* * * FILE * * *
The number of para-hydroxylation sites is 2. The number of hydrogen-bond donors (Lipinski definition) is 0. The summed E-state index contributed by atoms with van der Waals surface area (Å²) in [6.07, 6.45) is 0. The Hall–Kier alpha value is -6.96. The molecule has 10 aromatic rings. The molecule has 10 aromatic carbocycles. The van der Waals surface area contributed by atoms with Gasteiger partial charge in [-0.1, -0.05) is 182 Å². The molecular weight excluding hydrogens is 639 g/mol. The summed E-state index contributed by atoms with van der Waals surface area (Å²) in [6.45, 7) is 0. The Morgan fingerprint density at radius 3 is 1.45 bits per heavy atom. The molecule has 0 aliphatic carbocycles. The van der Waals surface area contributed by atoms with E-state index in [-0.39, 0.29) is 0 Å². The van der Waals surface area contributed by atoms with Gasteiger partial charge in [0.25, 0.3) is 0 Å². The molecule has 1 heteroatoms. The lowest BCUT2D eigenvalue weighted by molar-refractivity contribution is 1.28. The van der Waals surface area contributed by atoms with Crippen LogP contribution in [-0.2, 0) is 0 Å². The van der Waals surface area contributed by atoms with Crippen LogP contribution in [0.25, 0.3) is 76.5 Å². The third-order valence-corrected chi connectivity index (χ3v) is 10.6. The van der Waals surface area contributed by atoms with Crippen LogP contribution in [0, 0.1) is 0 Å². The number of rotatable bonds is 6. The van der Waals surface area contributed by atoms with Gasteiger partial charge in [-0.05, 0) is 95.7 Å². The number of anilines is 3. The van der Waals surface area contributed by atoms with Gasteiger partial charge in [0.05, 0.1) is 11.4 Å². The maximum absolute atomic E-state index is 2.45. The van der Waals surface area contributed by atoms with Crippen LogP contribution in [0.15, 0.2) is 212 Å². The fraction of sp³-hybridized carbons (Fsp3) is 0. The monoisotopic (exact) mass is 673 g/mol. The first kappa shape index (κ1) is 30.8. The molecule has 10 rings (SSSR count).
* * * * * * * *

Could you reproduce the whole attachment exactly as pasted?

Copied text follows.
The number of para-hydroxylation sites is 2. The number of hydrogen-bond donors (Lipinski definition) is 0. The summed E-state index contributed by atoms with van der Waals surface area (Å²) in [6.07, 6.45) is 0. The Hall–Kier alpha value is -6.96. The molecule has 10 aromatic rings. The molecule has 10 aromatic carbocycles. The van der Waals surface area contributed by atoms with Gasteiger partial charge in [-0.1, -0.05) is 182 Å². The molecular weight excluding hydrogens is 639 g/mol. The summed E-state index contributed by atoms with van der Waals surface area (Å²) in [6.45, 7) is 0. The Morgan fingerprint density at radius 3 is 1.45 bits per heavy atom. The molecule has 0 aliphatic carbocycles. The van der Waals surface area contributed by atoms with E-state index in [-0.39, 0.29) is 0 Å². The van der Waals surface area contributed by atoms with Gasteiger partial charge in [0.25, 0.3) is 0 Å². The molecule has 1 heteroatoms. The lowest BCUT2D eigenvalue weighted by molar-refractivity contribution is 1.28. The van der Waals surface area contributed by atoms with Crippen LogP contribution in [-0.2, 0) is 0 Å². The van der Waals surface area contributed by atoms with Crippen LogP contribution in [0.25, 0.3) is 76.5 Å². The third-order valence-corrected chi connectivity index (χ3v) is 10.6. The van der Waals surface area contributed by atoms with Crippen LogP contribution in [0, 0.1) is 0 Å². The number of rotatable bonds is 6. The van der Waals surface area contributed by atoms with Gasteiger partial charge in [-0.05, 0) is 95.7 Å². The number of anilines is 3. The van der Waals surface area contributed by atoms with Gasteiger partial charge in [0.05, 0.1) is 11.4 Å². The maximum absolute atomic E-state index is 2.45. The van der Waals surface area contributed by atoms with Crippen LogP contribution in [0.15, 0.2) is 212 Å². The fraction of sp³-hybridized carbons (Fsp3) is 0. The monoisotopic (exact) mass is 673 g/mol. The first kappa shape index (κ1) is 30.8. The molecule has 10 rings (SSSR count).